Comment


                          • #58
                            Thanks for the update, spirit.

                            Maybe you could give us a little bit of information on Zoom, as well, since things may have changed since last time I heard anything about it.

                            What are the longest and shortest reads it can handle effectively?
                            how does it compare to Eland or MAQ in reads aligned per minute?
                            How many mismatches does it handle?
                            Does it have a gapped mode?
                            What format is required for the reference genome?
                            What format are the alignments reported in?
                            Can you comment on the cost/licenses it will be provided under?
                            Can you give us the link to the download when it's ready?

                            I'm sure I'm missing other important information, but those are the first questions that occur to me.

                            Thanks!
                            The more you know, the more you know you don't know. —Aristotle

                            Comment


                            • #59
                              And may I ask a question? What is the pair-end data of Illumina/Solexa data like? ZOOM now accepts two types of pair-end reads input. One is two fasta input files recording reads from two ends separately. ZOOM will automatically find the reads paired according to their name before mapping. The other is one fasta input files with two reads of a pair appearing in odd line and even line respectively. Thanks.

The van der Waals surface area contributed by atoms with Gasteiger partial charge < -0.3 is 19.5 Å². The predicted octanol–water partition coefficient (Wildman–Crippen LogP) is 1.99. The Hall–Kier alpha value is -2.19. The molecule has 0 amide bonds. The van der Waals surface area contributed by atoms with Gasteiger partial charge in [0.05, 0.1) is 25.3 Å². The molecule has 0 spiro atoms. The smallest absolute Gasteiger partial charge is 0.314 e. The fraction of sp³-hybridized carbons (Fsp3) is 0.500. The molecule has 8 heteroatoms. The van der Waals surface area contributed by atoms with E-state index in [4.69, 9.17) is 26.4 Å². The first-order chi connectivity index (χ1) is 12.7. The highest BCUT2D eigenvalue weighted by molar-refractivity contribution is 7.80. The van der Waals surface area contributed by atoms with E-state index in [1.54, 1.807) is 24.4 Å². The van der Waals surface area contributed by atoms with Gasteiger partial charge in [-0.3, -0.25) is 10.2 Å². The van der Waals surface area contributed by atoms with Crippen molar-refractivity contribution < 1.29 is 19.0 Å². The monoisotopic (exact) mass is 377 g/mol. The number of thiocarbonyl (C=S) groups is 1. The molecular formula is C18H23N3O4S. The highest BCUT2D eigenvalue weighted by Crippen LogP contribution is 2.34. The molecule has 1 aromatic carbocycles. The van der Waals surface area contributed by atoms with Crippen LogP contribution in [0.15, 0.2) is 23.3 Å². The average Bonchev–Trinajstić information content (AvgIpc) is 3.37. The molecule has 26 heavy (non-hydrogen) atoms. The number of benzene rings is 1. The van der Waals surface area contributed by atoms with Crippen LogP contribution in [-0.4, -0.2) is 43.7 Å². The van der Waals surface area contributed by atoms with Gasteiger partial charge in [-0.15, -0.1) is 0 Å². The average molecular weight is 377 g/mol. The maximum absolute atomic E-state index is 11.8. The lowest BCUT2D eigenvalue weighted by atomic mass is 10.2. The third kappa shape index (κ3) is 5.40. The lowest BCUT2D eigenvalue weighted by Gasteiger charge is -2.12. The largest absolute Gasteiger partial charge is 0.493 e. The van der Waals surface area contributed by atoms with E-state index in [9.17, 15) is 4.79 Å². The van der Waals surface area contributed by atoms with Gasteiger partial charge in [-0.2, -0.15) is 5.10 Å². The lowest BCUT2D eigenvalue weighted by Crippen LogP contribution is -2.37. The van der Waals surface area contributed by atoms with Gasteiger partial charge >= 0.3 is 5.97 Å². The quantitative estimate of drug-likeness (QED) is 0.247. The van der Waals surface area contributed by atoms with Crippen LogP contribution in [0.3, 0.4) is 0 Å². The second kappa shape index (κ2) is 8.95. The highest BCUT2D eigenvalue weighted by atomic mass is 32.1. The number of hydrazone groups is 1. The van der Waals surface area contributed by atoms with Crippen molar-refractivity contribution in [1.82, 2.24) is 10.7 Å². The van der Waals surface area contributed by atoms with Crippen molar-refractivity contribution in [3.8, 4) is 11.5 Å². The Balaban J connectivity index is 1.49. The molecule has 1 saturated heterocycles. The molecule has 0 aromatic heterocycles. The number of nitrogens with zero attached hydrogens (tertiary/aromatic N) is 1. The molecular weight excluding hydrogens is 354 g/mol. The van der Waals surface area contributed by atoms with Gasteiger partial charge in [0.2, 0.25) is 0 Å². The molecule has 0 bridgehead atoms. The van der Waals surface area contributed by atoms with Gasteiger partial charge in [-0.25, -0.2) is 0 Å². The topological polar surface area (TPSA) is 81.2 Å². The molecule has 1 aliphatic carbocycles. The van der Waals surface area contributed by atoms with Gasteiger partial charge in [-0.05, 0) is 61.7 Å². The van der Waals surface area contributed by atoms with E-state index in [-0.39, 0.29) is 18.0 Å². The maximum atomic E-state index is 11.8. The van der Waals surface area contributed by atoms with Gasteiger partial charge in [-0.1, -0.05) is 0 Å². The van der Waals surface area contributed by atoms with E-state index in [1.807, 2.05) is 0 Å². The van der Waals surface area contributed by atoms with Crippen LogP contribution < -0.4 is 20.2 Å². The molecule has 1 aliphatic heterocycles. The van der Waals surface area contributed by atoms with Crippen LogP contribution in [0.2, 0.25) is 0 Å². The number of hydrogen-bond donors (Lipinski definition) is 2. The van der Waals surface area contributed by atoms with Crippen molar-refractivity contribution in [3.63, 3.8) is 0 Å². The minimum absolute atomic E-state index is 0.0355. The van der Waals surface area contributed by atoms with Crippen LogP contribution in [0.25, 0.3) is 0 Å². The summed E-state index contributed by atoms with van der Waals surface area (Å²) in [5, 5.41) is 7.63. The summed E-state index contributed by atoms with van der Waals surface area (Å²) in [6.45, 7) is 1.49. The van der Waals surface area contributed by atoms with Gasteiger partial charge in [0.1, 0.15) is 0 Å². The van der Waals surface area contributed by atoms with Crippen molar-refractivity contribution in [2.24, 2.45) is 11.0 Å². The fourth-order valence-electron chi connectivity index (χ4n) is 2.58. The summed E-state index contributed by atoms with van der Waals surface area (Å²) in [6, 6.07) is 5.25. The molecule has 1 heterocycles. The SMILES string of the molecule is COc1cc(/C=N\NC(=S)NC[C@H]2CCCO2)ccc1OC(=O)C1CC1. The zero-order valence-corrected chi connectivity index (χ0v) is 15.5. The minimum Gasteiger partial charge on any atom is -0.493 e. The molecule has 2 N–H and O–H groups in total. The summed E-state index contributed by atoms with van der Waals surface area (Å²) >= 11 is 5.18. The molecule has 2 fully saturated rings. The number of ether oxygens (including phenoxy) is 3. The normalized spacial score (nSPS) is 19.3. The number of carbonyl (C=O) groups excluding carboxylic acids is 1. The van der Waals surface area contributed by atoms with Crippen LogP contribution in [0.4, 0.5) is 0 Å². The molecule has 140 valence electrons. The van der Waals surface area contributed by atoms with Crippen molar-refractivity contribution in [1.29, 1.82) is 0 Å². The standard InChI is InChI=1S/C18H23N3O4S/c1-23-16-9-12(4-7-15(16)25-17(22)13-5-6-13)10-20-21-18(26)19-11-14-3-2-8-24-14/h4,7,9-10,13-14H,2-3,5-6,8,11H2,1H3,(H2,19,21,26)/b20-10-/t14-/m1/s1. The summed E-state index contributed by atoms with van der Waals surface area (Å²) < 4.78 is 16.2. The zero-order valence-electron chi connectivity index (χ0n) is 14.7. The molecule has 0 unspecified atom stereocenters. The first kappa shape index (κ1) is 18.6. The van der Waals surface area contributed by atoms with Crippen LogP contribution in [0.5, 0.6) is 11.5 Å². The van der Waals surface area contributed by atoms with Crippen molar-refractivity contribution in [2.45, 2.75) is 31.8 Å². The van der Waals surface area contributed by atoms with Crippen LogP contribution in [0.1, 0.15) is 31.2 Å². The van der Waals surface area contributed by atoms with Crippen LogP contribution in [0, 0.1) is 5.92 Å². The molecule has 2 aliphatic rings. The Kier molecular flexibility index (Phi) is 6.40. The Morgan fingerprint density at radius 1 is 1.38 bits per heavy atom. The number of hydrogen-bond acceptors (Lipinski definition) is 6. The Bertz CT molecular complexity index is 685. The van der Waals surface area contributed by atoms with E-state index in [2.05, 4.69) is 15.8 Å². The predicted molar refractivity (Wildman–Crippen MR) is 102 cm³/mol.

Originally posted by lh3 View Post
                              Another good program: ZOOM! Zillions of oligos mapped, which is online now at Bioinformatics. ZOOM resembles Eland a lot, but it further improves the spaced-seed method. I think SOLiD read mapper also uses quite a similar strategy of spaced seed, but it indexes genome, while ZOOM indexes reads like Eland.

                              Also, I believe ZOOM is carefully engineered. Outperforming eland with a similar algorithm is non-trivial, even given the advantages in the algorithm. I just wonder how ZOOM-C/I/P may perform. The authors did not give benchmark.

                              Comment


                              • #60
                                I suppose the PET comes out in the format provided by whichever base caller you use. I imagine it wouldn't be too difficult to convert to the formats ZOOM requires.

                                I believe that people here are starting to look at alternate base calling programs, so maybe someone who knows more than I do can point you in the direction of the documentation for those applications.
                                The more you know, the more you know you don't know. —Aristotle

                                Comment

                                Working...
                                X